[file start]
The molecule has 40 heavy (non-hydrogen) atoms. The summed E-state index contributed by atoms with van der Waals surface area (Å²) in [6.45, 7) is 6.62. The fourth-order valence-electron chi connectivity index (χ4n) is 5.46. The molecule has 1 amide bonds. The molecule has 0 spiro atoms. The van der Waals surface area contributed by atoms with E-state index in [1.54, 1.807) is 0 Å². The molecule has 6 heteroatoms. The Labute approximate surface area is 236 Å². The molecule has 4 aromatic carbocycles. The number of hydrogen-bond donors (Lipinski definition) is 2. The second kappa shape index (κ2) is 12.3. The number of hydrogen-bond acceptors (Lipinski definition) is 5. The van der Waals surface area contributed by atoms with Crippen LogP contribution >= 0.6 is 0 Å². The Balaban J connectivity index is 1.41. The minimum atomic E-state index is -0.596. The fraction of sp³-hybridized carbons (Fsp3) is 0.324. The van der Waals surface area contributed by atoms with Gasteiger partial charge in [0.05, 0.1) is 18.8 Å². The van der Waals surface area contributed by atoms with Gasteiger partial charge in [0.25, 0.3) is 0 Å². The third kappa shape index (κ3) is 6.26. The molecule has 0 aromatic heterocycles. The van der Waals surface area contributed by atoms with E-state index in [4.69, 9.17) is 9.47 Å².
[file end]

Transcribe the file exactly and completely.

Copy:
The molecule has 40 heavy (non-hydrogen) atoms. The summed E-state index contributed by atoms with van der Waals surface area (Å²) in [6.45, 7) is 6.62. The fourth-order valence-electron chi connectivity index (χ4n) is 5.46. The molecule has 1 amide bonds. The molecule has 0 spiro atoms. The van der Waals surface area contributed by atoms with E-state index in [1.54, 1.807) is 0 Å². The molecule has 6 heteroatoms. The Labute approximate surface area is 236 Å². The molecule has 4 aromatic carbocycles. The number of hydrogen-bond donors (Lipinski definition) is 2. The second kappa shape index (κ2) is 12.3. The number of hydrogen-bond acceptors (Lipinski definition) is 5. The van der Waals surface area contributed by atoms with Crippen LogP contribution >= 0.6 is 0 Å². The Balaban J connectivity index is 1.41. The minimum atomic E-state index is -0.596. The fraction of sp³-hybridized carbons (Fsp3) is 0.324. The van der Waals surface area contributed by atoms with Gasteiger partial charge in [0.05, 0.1) is 18.8 Å². The van der Waals surface area contributed by atoms with Gasteiger partial charge in [0.25, 0.3) is 0 Å². The third kappa shape index (κ3) is 6.26. The molecule has 0 aromatic heterocycles. The van der Waals surface area contributed by atoms with E-state index in [4.69, 9.17) is 9.47 Å².